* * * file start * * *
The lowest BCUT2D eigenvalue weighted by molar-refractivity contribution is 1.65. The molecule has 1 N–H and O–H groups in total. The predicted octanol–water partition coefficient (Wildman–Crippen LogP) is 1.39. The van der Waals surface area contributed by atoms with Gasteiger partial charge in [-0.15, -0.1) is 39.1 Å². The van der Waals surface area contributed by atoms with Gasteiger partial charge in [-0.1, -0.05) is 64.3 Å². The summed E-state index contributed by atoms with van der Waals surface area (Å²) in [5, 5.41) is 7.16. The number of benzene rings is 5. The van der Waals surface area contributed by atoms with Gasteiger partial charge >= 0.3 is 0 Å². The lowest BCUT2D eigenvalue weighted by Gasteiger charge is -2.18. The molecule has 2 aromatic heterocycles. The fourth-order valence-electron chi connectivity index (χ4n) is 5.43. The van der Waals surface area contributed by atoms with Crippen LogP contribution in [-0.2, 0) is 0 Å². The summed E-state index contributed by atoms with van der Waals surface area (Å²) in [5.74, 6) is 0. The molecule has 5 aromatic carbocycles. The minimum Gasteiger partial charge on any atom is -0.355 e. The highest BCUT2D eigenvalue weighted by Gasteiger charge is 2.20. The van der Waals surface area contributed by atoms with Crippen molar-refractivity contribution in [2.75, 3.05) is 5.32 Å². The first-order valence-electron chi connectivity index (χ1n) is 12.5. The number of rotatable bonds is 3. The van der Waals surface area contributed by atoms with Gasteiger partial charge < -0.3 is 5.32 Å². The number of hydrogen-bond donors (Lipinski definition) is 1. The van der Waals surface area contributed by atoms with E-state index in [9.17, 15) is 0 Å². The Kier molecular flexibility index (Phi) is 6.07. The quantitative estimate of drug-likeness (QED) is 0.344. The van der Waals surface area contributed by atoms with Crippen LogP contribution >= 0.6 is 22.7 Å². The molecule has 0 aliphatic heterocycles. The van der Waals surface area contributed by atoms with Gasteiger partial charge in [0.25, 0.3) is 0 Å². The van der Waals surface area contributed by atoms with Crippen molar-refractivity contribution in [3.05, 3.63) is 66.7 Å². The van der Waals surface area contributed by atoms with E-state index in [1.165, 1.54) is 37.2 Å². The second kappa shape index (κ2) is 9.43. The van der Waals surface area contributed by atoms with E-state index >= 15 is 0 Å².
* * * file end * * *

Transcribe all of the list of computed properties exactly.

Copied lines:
The lowest BCUT2D eigenvalue weighted by molar-refractivity contribution is 1.65. The molecule has 1 N–H and O–H groups in total. The predicted octanol–water partition coefficient (Wildman–Crippen LogP) is 1.39. The van der Waals surface area contributed by atoms with Gasteiger partial charge in [-0.15, -0.1) is 39.1 Å². The van der Waals surface area contributed by atoms with Gasteiger partial charge in [-0.1, -0.05) is 64.3 Å². The summed E-state index contributed by atoms with van der Waals surface area (Å²) in [5, 5.41) is 7.16. The number of benzene rings is 5. The van der Waals surface area contributed by atoms with Gasteiger partial charge >= 0.3 is 0 Å². The lowest BCUT2D eigenvalue weighted by Gasteiger charge is -2.18. The molecule has 2 aromatic heterocycles. The fourth-order valence-electron chi connectivity index (χ4n) is 5.43. The van der Waals surface area contributed by atoms with Crippen LogP contribution in [-0.2, 0) is 0 Å². The summed E-state index contributed by atoms with van der Waals surface area (Å²) in [5.74, 6) is 0. The molecule has 5 aromatic carbocycles. The minimum Gasteiger partial charge on any atom is -0.355 e. The highest BCUT2D eigenvalue weighted by Gasteiger charge is 2.20. The van der Waals surface area contributed by atoms with Crippen molar-refractivity contribution in [2.75, 3.05) is 5.32 Å². The first-order valence-electron chi connectivity index (χ1n) is 12.5. The number of rotatable bonds is 3. The van der Waals surface area contributed by atoms with Gasteiger partial charge < -0.3 is 5.32 Å². The number of hydrogen-bond donors (Lipinski definition) is 1. The van der Waals surface area contributed by atoms with E-state index in [9.17, 15) is 0 Å². The Kier molecular flexibility index (Phi) is 6.07. The quantitative estimate of drug-likeness (QED) is 0.344. The van der Waals surface area contributed by atoms with Crippen LogP contribution >= 0.6 is 22.7 Å². The molecule has 0 aliphatic heterocycles. The van der Waals surface area contributed by atoms with Gasteiger partial charge in [0.25, 0.3) is 0 Å². The van der Waals surface area contributed by atoms with Crippen molar-refractivity contribution in [3.05, 3.63) is 66.7 Å². The van der Waals surface area contributed by atoms with E-state index in [1.165, 1.54) is 37.2 Å². The second kappa shape index (κ2) is 9.43. The van der Waals surface area contributed by atoms with E-state index >= 15 is 0 Å².